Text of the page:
Sunday, 22 May 2011

Satay-day Night Special

We had our first real summer day yesterday. Gloriously sunny and optimistic with just a gentle reminder of how that same sunshine induces fatigue - especially when it comes to cooking.

Enter the BBQ. The tool of summer.

But what if your plan is to drink margaritas on the deck all afternoon and you can't possibly face chopping and prepping after that?

No problem, prep early - marinate some great meats and have a satay party! Saveur Magazine has a great little variety of satays in their May issue and we sampled two, with accompanying dipping sauce of course.

They got prepped and marinated hours before cooking, leaving me extra time for important things. Like that margarita. And its friends.

When it was time to skewer and BBQ? I just popped some jasmine rice in the rice cooker and threw down some baby spinach. Easy peasy, lemon squeezy. Maybe lime squeezy - to go with the theme. You get my point.

Satay Udang (Shrimp Satay)
Ground macadamia nuts enrich this spicy Singaporean-style shrimp satay. This recipe first appeared in Saveur Magazine's May 2011 issue, with the article The World of Satay.

MAKES 20 SKEWERS

1 1/2 lb. (about 40) medium shrimp, peeled and deveined
1 tbsp. fresh lime juice
1/2 cup chopped shallots
1 1/2 tbsp. dark brown sugar
1 tsp. kosher salt
8 Kaffir lime leaves, stemmed
5 macadamia nuts
4 cloves garlic, chopped
3 red Thai chiles, stemmed
1 3″ piece ginger, chopped
3 tbsp. peanut oil
1/3 cup coconut milk

In a bowl, toss shrimp and lime juice; set aside. Puree shallots, sugar, salt, lime leaves, nuts, garlic, chiles, and ginger in a small food processor. Heat oil in a 12″ skillet over medium-high heat; add paste. Cook, stirring, until oil separates from paste, 3–4 minutes. Stir in coconut milk. Cool. Stir into shrimp; chill 4 hours.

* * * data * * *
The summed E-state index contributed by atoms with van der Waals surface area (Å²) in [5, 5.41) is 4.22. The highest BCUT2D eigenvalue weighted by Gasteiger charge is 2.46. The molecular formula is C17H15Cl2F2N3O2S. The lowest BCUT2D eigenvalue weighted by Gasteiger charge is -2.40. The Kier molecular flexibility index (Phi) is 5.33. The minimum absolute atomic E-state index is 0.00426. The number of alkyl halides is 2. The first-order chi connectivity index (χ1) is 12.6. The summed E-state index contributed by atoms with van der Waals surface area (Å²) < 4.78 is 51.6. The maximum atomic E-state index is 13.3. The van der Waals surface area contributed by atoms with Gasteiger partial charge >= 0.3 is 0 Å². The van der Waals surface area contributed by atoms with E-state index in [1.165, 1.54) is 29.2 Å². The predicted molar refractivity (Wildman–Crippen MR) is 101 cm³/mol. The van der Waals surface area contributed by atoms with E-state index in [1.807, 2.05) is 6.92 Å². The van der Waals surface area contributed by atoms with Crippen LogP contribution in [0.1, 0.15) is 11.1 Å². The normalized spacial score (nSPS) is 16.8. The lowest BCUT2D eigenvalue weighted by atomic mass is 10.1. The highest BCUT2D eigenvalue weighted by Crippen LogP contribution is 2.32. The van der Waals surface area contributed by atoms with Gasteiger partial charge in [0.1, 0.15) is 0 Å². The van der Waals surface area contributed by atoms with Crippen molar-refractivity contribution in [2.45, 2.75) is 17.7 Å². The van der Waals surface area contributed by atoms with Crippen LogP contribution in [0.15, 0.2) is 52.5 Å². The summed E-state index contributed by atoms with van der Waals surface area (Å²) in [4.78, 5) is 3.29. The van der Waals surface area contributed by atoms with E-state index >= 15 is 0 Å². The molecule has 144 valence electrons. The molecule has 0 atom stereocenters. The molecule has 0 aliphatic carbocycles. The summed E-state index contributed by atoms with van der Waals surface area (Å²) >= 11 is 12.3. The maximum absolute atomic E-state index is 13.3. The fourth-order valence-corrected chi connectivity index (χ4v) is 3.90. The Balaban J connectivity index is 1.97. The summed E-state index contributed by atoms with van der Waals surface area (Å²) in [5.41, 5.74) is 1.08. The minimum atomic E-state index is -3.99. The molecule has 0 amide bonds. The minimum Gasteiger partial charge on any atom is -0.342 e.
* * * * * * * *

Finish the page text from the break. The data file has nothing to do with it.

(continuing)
Build a hot charcoal fire in a grill. Thread 2 shrimp each on 20 skewers. Spoon marinade over shrimp; grill, turning, until charred, 3–5 minutes.

Saus Kacang Tanah (Javanese Peanut Sauce)
This creamy peanut sauce is perfect served with all satay. This recipe first appeared in Saveur Magazine's May 2011 issue, with the article The World of Satay.

MAKES ABOUT 2 1/2 CUPS

1 1/2 cups unsalted skinned roasted peanuts
6 tbsp. dark brown sugar
1 1/2 tsp. dried shrimp paste, roasted
2 cloves garlic, chopped
1 Holland or fresno chile, stemmed, chopped
3/4 cup coconut milk
1 tbsp. cider vinegar
3/4 tsp. kosher salt

Heat peanuts in a 12″ skillet over medium heat; cook, stirring, until toasted, about 10 minutes. Transfer to a food processor and let cool; reserve skillet. Process until finely ground. Add sugar, shrimp paste, garlic, and chiles; process until very finely ground. Transfer paste to skillet and stir in coconut milk. Heat over medium heat, and cook, stirring, until oil begins to separate from paste, about 6 minutes. Stir in vinegar, salt, and 3/4 cup water; cook, stirring, until the consistency of pea soup, about 4 minutes. Let cool.

Chile-Rubbed Beef Satay
Chef Jean-Georges Vongerichten created this intensely flavorful contemporary satay. This recipe first appeared in Saveur Magazine's May 2011 issue, with the article The World of Satay.

MAKES 12 SKEWERS

1/3 cup soy sauce
1/4 cup minced fresh cilantro
2 tbsp. grated orange zest
4 tsp. fish sauce
1 1/2 tsp. dark brown sugar
1 tsp. canola oil
3 cloves garlic, minced
1 lb. beef sirloin, cut into 1″-wide, 1/4″-thick slices
***I have noticed there is no mention of chile in this chile-rubbed recipe - so I added some teochow chile paste to mine. Also, I added some sweet onion to the skewer.

Puree soy sauce, cilantro, orange zest, fish sauce, sugar, oil, and garlic in a food processor until smooth. Toss paste and beef in a bowl; chill 4 hours.

Build a hot charcoal fire in a grill. Thread 1 piece of beef each on 12 skewers; grill, turning, until charred, about 5 minutes.


**Soak your skewers! If you are using bamboo, or other burnable wood-type skewers - let them soak for at least a half hour before cooking.